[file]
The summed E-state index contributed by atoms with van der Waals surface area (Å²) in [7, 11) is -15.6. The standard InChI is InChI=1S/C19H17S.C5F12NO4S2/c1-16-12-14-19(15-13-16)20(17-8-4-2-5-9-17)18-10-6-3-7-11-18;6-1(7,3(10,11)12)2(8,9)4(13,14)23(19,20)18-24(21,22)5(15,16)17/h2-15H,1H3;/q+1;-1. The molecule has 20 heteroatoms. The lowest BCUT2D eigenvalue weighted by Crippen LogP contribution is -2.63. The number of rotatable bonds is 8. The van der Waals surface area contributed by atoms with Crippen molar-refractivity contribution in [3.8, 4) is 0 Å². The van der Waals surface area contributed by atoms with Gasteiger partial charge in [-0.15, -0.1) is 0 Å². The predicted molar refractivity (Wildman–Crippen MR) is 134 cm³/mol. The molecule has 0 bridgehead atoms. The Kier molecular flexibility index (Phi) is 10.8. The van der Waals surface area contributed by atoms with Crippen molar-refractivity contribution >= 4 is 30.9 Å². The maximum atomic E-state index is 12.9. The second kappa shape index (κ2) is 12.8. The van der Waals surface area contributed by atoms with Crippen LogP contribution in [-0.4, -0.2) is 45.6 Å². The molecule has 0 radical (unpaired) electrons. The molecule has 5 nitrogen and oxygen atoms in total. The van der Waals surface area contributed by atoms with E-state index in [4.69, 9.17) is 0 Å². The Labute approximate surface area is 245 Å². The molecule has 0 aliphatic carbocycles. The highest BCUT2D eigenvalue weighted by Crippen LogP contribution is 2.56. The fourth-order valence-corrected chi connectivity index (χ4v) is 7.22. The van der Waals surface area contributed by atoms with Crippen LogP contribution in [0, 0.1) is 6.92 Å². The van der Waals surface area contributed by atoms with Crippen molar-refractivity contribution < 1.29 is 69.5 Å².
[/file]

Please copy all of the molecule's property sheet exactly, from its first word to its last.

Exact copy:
The summed E-state index contributed by atoms with van der Waals surface area (Å²) in [7, 11) is -15.6. The standard InChI is InChI=1S/C19H17S.C5F12NO4S2/c1-16-12-14-19(15-13-16)20(17-8-4-2-5-9-17)18-10-6-3-7-11-18;6-1(7,3(10,11)12)2(8,9)4(13,14)23(19,20)18-24(21,22)5(15,16)17/h2-15H,1H3;/q+1;-1. The molecule has 20 heteroatoms. The lowest BCUT2D eigenvalue weighted by Crippen LogP contribution is -2.63. The number of rotatable bonds is 8. The van der Waals surface area contributed by atoms with Crippen molar-refractivity contribution in [3.8, 4) is 0 Å². The van der Waals surface area contributed by atoms with Gasteiger partial charge in [-0.15, -0.1) is 0 Å². The predicted molar refractivity (Wildman–Crippen MR) is 134 cm³/mol. The molecule has 0 bridgehead atoms. The Kier molecular flexibility index (Phi) is 10.8. The van der Waals surface area contributed by atoms with Crippen molar-refractivity contribution >= 4 is 30.9 Å². The maximum atomic E-state index is 12.9. The second kappa shape index (κ2) is 12.8. The van der Waals surface area contributed by atoms with Crippen LogP contribution in [-0.4, -0.2) is 45.6 Å². The molecule has 0 radical (unpaired) electrons. The molecule has 5 nitrogen and oxygen atoms in total. The van der Waals surface area contributed by atoms with E-state index in [4.69, 9.17) is 0 Å². The Labute approximate surface area is 245 Å². The molecule has 0 aliphatic carbocycles. The highest BCUT2D eigenvalue weighted by Crippen LogP contribution is 2.56. The fourth-order valence-corrected chi connectivity index (χ4v) is 7.22. The van der Waals surface area contributed by atoms with Crippen LogP contribution in [0, 0.1) is 6.92 Å². The van der Waals surface area contributed by atoms with Crippen molar-refractivity contribution < 1.29 is 69.5 Å².